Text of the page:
“It’s a scenic drive, not a transportation corridor.” So states the Parks Canada brochure of the Icefields Parkway. Perhaps that’s why the 140 mile route from Lake Louise to Jasper took us 10 hours. The scenery alone was cause for diversion, and there were plenty of turnouts and viewpoints to indulge our appetite for views of the surrounding mountains, rivers, lakes and woods. A favorite stop was the overlook at Peyto Lake. The deep hues of its blue green water contrasting with the snow capped mountains and a bit of luck with the sunlight provided us with an astounding sight.
Of course, we did take time to do a few select hikes along the way. Our first was at Wilcox Pass, and proved that every hiking experience has its own unique flavor. This time we followed a ridge line high above the highway. It was wide open terrain, open to the wind, but providing constant views of the peaks around us. Passing above the tree line and into the meadow which formed the mountain pass, we were once again in the land of snow. We managed to continue forward progress crossing the snowy patches by literally following in the deep footsteps of earlier hikers. A few mis-steps revealed just how deep the snow really was! We ultimately reached a rocky pinnacle that provided a 360 degree panorama of snowy peaks. To travel beyond would have required snowshoes, and we were not that well prepared (but we did meet some hikers earlier who were – now we know why!). We took on our fill of the scene, took an abundance of photos, and mutually agreed that we had reached the far extent of our travels for that hike.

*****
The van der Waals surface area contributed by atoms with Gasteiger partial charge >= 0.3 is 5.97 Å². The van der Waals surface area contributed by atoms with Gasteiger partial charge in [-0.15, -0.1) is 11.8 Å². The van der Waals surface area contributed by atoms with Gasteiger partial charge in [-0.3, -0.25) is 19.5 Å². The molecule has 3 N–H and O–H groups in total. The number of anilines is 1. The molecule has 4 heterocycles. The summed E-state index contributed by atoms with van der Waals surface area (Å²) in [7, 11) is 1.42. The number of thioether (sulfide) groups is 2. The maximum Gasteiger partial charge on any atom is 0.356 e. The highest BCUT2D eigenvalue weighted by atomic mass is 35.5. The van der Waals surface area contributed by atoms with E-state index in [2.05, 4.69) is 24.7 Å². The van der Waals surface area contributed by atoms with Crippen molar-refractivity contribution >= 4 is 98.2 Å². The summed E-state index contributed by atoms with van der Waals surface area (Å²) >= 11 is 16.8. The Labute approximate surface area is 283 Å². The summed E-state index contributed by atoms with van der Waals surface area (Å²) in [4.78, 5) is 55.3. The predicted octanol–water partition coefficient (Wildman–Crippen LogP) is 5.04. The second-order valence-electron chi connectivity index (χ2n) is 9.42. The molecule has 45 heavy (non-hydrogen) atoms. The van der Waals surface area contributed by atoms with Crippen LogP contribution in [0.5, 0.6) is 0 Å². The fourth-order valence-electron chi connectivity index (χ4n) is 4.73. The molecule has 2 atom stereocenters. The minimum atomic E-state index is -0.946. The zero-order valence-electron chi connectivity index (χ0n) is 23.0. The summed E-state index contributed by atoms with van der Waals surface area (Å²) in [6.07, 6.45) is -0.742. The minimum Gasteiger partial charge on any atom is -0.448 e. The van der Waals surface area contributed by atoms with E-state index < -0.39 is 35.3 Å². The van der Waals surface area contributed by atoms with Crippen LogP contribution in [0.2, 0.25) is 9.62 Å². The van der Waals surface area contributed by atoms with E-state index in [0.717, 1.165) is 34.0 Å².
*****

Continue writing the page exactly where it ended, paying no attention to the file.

Or second hike was a hidden gem. Its only marking from the highway was a little hiker sign, and the initial path did not seem to hold much promise. But the Information Center guide had assured us there were six waterfalls, and he didn’t let us down. We soon came upon the lowest of Stanley Falls on Beauty Creek, and were captivated. The thundering creek had cut a deep gourge into the rocks, and the water tore downhill and around bends. We followed the trail upstream, marveling at how perilously close to the edge one could venture – it both afforded excellent views and invited danger. We did indeed find six falls, although it was almost continuous waterfall. It was a hike well worth doing, yet we didn’t meet anyone else on the trail.
Finally, as we closed in on Jasper, our progress was further delayed by wildlife. What appeared to be a long pileup of cars at the side of the road up ahead turned out to be motorists gawking at a black bear. There he was, along side the road, leisurely eating and ambling along. Naturally we joined the throng and took our share of pictures. The next encounter was a gray wolf, frustrated in his attempt to cross the road, and we tracked him just barely in the woods (from the car) until he moved further inland. Our last encounter was with three elk on a smaller road, and they made it clear that they owned the roadway as they crossed in front of us.
Sometimes drives are not meant to be rushed. This was one of them.